First court case of genital mutilation
For the first time a case of female genital cutting that took place in Switzerland has been brought before a Swiss court.
The Zurich prosecutor's office has launched criminal proceedings against two parents originally from Somalia who had their daughter genitally mutilated at their home in the Zurich Oberland when she was two.
"You have to give a signal that children growing up in Switzerland have to be protected from mutilation and you have to raise awareness," Alexandra Rosetti from the Swiss section of the United Nations children's organisation, Unicef, told swissinfo.
"This is one of the ways to show that this is not allowed and this is against children's rights."
The criminal proceedings were triggered in September when a doctor examined the now 13-year-old girl and noticed signs of genital mutilation. The doctor reported this to a court of guardianship, which filed a complaint.
On October 22 the girl's parents – who admitted they had had their daughter circumcised – were arrested for being accomplices. They were released on Friday.
Michael Scherrer, the prosecutor dealing with the case, said on Friday he would bring a lawsuit for grievous bodily harm before Zurich cantonal court by the beginning of next year.
Grievous bodily harm can be punished by up to ten years in prison.
Scherrer assumes the circumcision was performed by someone from Somalia who had come into Switzerland specifically and then left, but he admits proving this is now almost impossible.
Rosetti confirmed it was the first time that such a process had been opened in Switzerland.
"This is the first time that we have proof," she said, but added she was not surprised.
Female genital cutting is not limited to Africa, with doctors in Switzerland reporting an increasing number of mutilated girls and women as patients, as a result of migration.
"We've done two anonymous studies, in 2001 and 2004, in which we asked people involved in medical and social care whether they were confronted by female genital mutilation," she said.
"In 2004 the number of people who said they were concerned with it had risen to 61 per cent. From that we estimated that around 7,000 girls or women in Switzerland have either been threatened by mutilation or already been mutilated."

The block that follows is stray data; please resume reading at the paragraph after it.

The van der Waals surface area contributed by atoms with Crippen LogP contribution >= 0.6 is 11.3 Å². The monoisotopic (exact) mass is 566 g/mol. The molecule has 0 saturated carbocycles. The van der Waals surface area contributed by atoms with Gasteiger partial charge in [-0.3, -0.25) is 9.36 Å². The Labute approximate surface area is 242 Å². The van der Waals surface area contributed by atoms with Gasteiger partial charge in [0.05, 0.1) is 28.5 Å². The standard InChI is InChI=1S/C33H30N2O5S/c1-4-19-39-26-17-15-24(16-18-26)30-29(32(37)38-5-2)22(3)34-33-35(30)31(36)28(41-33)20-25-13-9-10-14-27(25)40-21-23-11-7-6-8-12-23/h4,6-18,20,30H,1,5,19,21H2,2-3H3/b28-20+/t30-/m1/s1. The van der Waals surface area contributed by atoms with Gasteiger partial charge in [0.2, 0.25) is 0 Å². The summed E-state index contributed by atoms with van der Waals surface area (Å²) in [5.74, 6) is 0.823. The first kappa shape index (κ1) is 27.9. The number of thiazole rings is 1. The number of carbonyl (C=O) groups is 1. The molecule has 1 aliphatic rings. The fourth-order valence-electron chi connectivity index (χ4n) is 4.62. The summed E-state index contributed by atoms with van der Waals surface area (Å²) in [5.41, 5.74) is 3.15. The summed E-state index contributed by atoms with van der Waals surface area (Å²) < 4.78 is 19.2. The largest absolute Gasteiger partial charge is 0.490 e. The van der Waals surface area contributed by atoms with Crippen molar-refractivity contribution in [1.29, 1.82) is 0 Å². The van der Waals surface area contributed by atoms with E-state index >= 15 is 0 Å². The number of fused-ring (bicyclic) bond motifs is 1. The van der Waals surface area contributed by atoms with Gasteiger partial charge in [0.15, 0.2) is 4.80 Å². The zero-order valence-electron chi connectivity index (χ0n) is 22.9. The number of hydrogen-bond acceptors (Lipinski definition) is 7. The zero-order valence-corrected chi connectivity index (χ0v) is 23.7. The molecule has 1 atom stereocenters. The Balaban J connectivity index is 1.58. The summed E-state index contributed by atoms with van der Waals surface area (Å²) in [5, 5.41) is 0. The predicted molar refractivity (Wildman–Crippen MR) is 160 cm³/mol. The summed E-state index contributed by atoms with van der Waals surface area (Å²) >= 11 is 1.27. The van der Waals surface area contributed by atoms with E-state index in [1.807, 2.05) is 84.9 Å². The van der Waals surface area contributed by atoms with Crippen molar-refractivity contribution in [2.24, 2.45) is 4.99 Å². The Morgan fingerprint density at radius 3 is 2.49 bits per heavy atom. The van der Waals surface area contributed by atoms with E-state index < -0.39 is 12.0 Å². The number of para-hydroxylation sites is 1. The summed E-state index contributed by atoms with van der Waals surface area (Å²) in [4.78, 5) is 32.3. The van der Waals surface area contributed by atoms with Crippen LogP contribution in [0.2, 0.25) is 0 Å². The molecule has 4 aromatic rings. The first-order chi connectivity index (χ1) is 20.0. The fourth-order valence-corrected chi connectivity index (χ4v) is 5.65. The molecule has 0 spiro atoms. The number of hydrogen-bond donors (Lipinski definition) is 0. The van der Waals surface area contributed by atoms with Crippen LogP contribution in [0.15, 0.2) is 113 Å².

She added: "It is obvious looking at these answers that female genital mutilation is being performed in Switzerland."
The House of Representatives and the Senate have both approved a parliamentary initiative demanding a ban on female circumcision.
The initiative called for not only prosecution of those who carry out or support genital cutting in Switzerland, but also of those who support the practice abroad.
However, the initiative has yet to be made law.
"[Female genital mutilation] is not explicitly mentioned in Swiss law," said Rosetti.
"If you look at the four different forms of mutilations, only the two strong forms [infibulation and excision] are considered grievous bodily harm. However, we say any form of mutilation has to be forbidden and has to be mentioned in the Swiss law."
Unicef Switzerland says the injuries from genital cutting – which are not carried out by doctors in Swiss hospitals but done in secrecy and in unhygienic conditions – often have traumatic results, including lifelong pain during intercourse and complications when giving birth.
Girls are either taken abroad or those who carry out the cutting travel to Switzerland and mutilate them before leaving the country.
Most of the mutilated girls in Switzerland come from Somalia, Ethiopia and Eritrea.
Nevertheless Rosetti believes progress is being made. "We're definitely going in the right direction, but it can't happen fast enough," she said.
"We've been discussing this issue for years now and it has to be stopped as soon as possible."
swissinfo, Thomas Stephens
Most frequent incidence of female genital mutilation (Unicef figures)
Guinea: 99% (legally banned since 2002)
Egypt: 97% (legally banned since 1996)
Mali: 92% (punishable as bodily harm)
Somalia: around 90%
Female genital mutilation
Genital cutting is a cultural tradition in many African countries, with girls who have not been circumcised deemed unfit for marriage. Unicef Switzerland has supported successful educational campaigns in Burkina Faso, Somalia and Gambia.
The World Health Organization estimates 100-140 million girls and women have undergone female genital mutilation and Unicef claims that up to a further three million girls, mostly aged between four and 12, have their genitals cut every year.
As a result of immigration from Africa, genital cutting has also become an issue in Europe. It has been banned in Austria, Belgium, France, Denmark, Britain, Norway, Spain and Sweden.
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